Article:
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Meanwhile, In Strategically Located Mali ...
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October 02, 2012, 05:07 PM
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The big news in the Washington Post tonight:

Al-Qaeda threat in N. Africa focus of secret talks 

Greg Miller and Craig Whitlock 

The White House deliberations include whether to prepare for unilateral strikes and reflect concern that the franchise has become more dangerous since gaining control of large pockets of territory in Mali and acquiring weapons from Libya.

The 2011 U.S. war on Libya destabilized strategically located Mali, leading the whitish Tuaregs of the north to rebel last spring against the black rulers of the more populous south and declare themselves the independent State of Azawad.

There was always an anti-black aspect to the successful rebellion in Libya because Gaddafi long positioned himself as the leader of the African continent and invited in many black immigrants and mercenaries, so it`s hardly surprising that in the wake of Qaffafee`s downfall, Koran-loving whitish desert dwellers in other countries sought to liberate themselves from black rule. But, judging from Michael Lewis`s awe-struck account of how Obama decided to start the Libyan War, the President`s depth of strategic knowledge may not go much further than having rented Hotel Rwanda from the Hyde Park Blockbuster.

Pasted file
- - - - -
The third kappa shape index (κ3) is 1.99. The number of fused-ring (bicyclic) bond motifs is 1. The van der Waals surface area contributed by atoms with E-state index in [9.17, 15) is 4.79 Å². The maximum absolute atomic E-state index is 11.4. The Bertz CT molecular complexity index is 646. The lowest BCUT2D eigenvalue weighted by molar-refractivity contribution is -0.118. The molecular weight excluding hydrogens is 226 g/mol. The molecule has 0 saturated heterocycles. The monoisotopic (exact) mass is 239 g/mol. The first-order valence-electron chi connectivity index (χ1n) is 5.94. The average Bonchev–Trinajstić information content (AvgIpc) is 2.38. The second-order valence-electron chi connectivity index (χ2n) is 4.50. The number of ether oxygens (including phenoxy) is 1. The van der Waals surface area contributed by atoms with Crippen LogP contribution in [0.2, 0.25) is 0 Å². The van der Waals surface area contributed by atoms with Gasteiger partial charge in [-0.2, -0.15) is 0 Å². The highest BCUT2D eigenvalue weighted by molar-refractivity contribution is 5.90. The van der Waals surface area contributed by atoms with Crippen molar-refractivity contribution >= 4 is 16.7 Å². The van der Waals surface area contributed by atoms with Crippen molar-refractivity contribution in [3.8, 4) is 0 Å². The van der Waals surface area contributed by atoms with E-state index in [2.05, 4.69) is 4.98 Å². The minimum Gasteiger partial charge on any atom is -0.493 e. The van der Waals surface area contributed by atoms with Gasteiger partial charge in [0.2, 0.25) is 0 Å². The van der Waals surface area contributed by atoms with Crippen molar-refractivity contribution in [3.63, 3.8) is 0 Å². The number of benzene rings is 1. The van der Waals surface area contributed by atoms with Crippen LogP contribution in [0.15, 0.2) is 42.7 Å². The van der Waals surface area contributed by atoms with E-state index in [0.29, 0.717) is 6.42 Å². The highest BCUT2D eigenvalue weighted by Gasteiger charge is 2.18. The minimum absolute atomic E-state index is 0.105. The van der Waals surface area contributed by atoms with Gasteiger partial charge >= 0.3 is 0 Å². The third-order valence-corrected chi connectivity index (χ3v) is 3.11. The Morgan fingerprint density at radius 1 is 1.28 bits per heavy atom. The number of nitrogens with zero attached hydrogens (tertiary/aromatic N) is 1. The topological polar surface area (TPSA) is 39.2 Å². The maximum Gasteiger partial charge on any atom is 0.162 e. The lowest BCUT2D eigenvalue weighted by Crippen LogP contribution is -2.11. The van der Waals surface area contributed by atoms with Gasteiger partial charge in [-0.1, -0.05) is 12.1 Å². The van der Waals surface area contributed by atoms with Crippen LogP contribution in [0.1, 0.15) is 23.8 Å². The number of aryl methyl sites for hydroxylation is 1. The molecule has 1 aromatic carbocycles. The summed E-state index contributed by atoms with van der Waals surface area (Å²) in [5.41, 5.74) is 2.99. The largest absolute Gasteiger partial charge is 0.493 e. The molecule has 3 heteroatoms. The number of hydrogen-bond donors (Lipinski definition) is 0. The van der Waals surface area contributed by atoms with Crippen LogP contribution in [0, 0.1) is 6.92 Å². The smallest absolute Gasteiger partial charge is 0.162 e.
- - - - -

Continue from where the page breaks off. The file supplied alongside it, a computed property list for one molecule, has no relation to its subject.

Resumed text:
Unsurprisingly, official Washington is now getting around to getting excited about bombing rebel territory in Mali for the usual reasons: spending taxpayers money, the logic of empire, the thrill of the kill, boob-bait for voters, and so forth. I also suspect that Washington would disapprove of whites rebelling against blacks, but it`s unclear how many people in Washington actually grasp that aspect of what happened in Mali since everybody is ignorant of physical anthropology today. (You might think that ignorance of anthropology and imperial influence don`t go well together, and you`d be right, but who cares about imperial competence when nobody will admit we`re running [ineptly] an empire.)

And, it`s just Mali for heaven`s sake.


Whatever happens
We have got
Remote controlled drones
And they do not.